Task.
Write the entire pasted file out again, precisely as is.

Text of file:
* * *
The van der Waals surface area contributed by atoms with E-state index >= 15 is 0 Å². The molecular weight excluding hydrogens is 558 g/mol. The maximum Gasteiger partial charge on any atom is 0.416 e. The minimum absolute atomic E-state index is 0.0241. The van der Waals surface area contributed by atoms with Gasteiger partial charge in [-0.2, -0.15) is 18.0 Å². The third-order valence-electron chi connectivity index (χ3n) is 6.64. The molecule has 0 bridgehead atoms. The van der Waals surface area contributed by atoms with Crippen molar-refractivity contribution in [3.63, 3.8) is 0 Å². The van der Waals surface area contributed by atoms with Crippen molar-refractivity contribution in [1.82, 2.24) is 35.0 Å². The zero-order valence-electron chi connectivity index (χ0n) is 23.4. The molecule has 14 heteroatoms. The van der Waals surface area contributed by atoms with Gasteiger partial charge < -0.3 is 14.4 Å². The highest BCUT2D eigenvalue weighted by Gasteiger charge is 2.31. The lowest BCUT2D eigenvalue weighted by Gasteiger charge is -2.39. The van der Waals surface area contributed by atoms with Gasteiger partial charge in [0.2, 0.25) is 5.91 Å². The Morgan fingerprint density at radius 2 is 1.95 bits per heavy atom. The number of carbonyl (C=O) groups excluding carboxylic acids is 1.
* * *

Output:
The van der Waals surface area contributed by atoms with E-state index >= 15 is 0 Å². The molecular weight excluding hydrogens is 558 g/mol. The maximum Gasteiger partial charge on any atom is 0.416 e. The minimum absolute atomic E-state index is 0.0241. The van der Waals surface area contributed by atoms with Gasteiger partial charge in [-0.2, -0.15) is 18.0 Å². The third-order valence-electron chi connectivity index (χ3n) is 6.64. The molecule has 0 bridgehead atoms. The van der Waals surface area contributed by atoms with Crippen molar-refractivity contribution in [3.63, 3.8) is 0 Å². The van der Waals surface area contributed by atoms with Crippen molar-refractivity contribution in [1.82, 2.24) is 35.0 Å². The zero-order valence-electron chi connectivity index (χ0n) is 23.4. The molecule has 14 heteroatoms. The van der Waals surface area contributed by atoms with Gasteiger partial charge < -0.3 is 14.4 Å². The highest BCUT2D eigenvalue weighted by Gasteiger charge is 2.31. The lowest BCUT2D eigenvalue weighted by Gasteiger charge is -2.39. The van der Waals surface area contributed by atoms with Gasteiger partial charge in [0.2, 0.25) is 5.91 Å². The Morgan fingerprint density at radius 2 is 1.95 bits per heavy atom. The number of carbonyl (C=O) groups excluding carboxylic acids is 1.